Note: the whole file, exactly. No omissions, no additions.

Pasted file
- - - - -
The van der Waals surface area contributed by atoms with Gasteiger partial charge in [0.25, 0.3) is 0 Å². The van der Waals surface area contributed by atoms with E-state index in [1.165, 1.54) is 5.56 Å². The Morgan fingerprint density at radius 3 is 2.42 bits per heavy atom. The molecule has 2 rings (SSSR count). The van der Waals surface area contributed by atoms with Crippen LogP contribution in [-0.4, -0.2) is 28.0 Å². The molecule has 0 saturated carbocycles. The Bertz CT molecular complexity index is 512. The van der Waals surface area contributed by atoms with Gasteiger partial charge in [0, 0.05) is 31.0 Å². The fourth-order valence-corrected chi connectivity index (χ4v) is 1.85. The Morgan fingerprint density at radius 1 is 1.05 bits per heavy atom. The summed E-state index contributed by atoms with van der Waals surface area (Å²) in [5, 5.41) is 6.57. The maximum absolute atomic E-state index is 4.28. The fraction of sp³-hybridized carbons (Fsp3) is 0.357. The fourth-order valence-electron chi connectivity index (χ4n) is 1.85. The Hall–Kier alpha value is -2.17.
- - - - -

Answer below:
The van der Waals surface area contributed by atoms with Gasteiger partial charge in [0.25, 0.3) is 0 Å². The van der Waals surface area contributed by atoms with E-state index in [1.165, 1.54) is 5.56 Å². The Morgan fingerprint density at radius 3 is 2.42 bits per heavy atom. The molecule has 2 rings (SSSR count). The van der Waals surface area contributed by atoms with Crippen LogP contribution in [-0.4, -0.2) is 28.0 Å². The molecule has 0 saturated carbocycles. The Bertz CT molecular complexity index is 512. The van der Waals surface area contributed by atoms with Gasteiger partial charge in [0, 0.05) is 31.0 Å². The fourth-order valence-corrected chi connectivity index (χ4v) is 1.85. The Morgan fingerprint density at radius 1 is 1.05 bits per heavy atom. The summed E-state index contributed by atoms with van der Waals surface area (Å²) in [5, 5.41) is 6.57. The maximum absolute atomic E-state index is 4.28. The fraction of sp³-hybridized carbons (Fsp3) is 0.357. The fourth-order valence-electron chi connectivity index (χ4n) is 1.85. The Hall–Kier alpha value is -2.17.